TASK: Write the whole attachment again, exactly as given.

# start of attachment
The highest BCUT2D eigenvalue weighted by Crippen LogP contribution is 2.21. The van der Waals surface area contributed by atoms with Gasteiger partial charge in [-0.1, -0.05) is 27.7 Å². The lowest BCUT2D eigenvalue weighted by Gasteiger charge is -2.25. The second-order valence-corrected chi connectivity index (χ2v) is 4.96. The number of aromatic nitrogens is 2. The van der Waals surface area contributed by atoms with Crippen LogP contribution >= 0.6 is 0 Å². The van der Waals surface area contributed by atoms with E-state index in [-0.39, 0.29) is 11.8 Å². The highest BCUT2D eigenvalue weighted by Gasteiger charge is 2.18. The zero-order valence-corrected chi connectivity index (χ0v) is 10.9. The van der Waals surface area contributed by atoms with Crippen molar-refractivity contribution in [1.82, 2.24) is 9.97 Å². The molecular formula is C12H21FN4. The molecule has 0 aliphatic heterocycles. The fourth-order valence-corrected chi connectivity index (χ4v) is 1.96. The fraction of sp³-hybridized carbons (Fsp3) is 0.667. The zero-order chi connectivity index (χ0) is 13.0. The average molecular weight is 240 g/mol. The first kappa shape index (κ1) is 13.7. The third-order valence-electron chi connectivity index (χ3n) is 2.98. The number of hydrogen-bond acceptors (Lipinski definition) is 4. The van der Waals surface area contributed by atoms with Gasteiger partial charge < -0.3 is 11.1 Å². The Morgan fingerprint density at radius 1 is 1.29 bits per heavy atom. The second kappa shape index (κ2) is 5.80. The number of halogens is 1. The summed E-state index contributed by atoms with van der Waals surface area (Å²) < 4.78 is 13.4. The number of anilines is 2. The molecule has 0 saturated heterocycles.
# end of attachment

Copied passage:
The highest BCUT2D eigenvalue weighted by Crippen LogP contribution is 2.21. The van der Waals surface area contributed by atoms with Gasteiger partial charge in [-0.1, -0.05) is 27.7 Å². The lowest BCUT2D eigenvalue weighted by Gasteiger charge is -2.25. The second-order valence-corrected chi connectivity index (χ2v) is 4.96. The number of aromatic nitrogens is 2. The van der Waals surface area contributed by atoms with Crippen LogP contribution >= 0.6 is 0 Å². The van der Waals surface area contributed by atoms with E-state index in [-0.39, 0.29) is 11.8 Å². The highest BCUT2D eigenvalue weighted by Gasteiger charge is 2.18. The zero-order valence-corrected chi connectivity index (χ0v) is 10.9. The van der Waals surface area contributed by atoms with Crippen molar-refractivity contribution in [1.82, 2.24) is 9.97 Å². The molecular formula is C12H21FN4. The molecule has 0 aliphatic heterocycles. The fourth-order valence-corrected chi connectivity index (χ4v) is 1.96. The fraction of sp³-hybridized carbons (Fsp3) is 0.667. The zero-order chi connectivity index (χ0) is 13.0. The average molecular weight is 240 g/mol. The first kappa shape index (κ1) is 13.7. The third-order valence-electron chi connectivity index (χ3n) is 2.98. The number of hydrogen-bond acceptors (Lipinski definition) is 4. The van der Waals surface area contributed by atoms with Gasteiger partial charge < -0.3 is 11.1 Å². The Morgan fingerprint density at radius 1 is 1.29 bits per heavy atom. The second kappa shape index (κ2) is 5.80. The number of halogens is 1. The summed E-state index contributed by atoms with van der Waals surface area (Å²) < 4.78 is 13.4. The number of anilines is 2. The molecule has 0 saturated heterocycles.